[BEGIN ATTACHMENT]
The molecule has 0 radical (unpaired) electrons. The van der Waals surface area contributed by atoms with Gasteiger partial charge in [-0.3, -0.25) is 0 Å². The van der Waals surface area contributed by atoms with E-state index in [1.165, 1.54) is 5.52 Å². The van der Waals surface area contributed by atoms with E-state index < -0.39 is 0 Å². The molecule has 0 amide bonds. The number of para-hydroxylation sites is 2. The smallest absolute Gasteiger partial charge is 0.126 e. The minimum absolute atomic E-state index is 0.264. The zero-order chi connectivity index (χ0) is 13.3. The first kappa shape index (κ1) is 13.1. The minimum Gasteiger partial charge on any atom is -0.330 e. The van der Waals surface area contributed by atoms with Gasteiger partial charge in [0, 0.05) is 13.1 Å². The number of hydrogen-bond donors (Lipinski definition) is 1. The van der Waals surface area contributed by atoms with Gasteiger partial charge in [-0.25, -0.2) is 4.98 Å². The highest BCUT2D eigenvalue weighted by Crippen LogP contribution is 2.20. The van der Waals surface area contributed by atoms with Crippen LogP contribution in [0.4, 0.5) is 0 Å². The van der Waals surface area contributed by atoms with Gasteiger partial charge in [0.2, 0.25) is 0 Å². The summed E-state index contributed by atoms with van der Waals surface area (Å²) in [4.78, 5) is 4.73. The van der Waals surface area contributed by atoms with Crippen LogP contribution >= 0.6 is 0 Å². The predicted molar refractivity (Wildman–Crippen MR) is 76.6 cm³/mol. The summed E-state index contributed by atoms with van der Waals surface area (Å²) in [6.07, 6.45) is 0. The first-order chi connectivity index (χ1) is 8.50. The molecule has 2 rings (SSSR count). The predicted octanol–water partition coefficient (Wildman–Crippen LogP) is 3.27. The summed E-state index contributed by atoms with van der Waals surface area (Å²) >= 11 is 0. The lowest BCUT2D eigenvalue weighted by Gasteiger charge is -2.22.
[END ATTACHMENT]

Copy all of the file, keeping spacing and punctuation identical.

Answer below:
The molecule has 0 radical (unpaired) electrons. The van der Waals surface area contributed by atoms with Gasteiger partial charge in [-0.3, -0.25) is 0 Å². The van der Waals surface area contributed by atoms with E-state index in [1.165, 1.54) is 5.52 Å². The van der Waals surface area contributed by atoms with E-state index < -0.39 is 0 Å². The molecule has 0 amide bonds. The number of para-hydroxylation sites is 2. The smallest absolute Gasteiger partial charge is 0.126 e. The minimum absolute atomic E-state index is 0.264. The zero-order chi connectivity index (χ0) is 13.3. The first kappa shape index (κ1) is 13.1. The minimum Gasteiger partial charge on any atom is -0.330 e. The van der Waals surface area contributed by atoms with Gasteiger partial charge in [0, 0.05) is 13.1 Å². The number of hydrogen-bond donors (Lipinski definition) is 1. The van der Waals surface area contributed by atoms with Gasteiger partial charge in [-0.25, -0.2) is 4.98 Å². The highest BCUT2D eigenvalue weighted by Crippen LogP contribution is 2.20. The van der Waals surface area contributed by atoms with Crippen LogP contribution in [0.4, 0.5) is 0 Å². The van der Waals surface area contributed by atoms with Gasteiger partial charge in [0.2, 0.25) is 0 Å². The summed E-state index contributed by atoms with van der Waals surface area (Å²) in [4.78, 5) is 4.73. The van der Waals surface area contributed by atoms with Crippen LogP contribution >= 0.6 is 0 Å². The predicted molar refractivity (Wildman–Crippen MR) is 76.6 cm³/mol. The summed E-state index contributed by atoms with van der Waals surface area (Å²) in [6.07, 6.45) is 0. The first-order chi connectivity index (χ1) is 8.50. The molecule has 2 rings (SSSR count). The predicted octanol–water partition coefficient (Wildman–Crippen LogP) is 3.27. The summed E-state index contributed by atoms with van der Waals surface area (Å²) >= 11 is 0. The lowest BCUT2D eigenvalue weighted by Gasteiger charge is -2.22.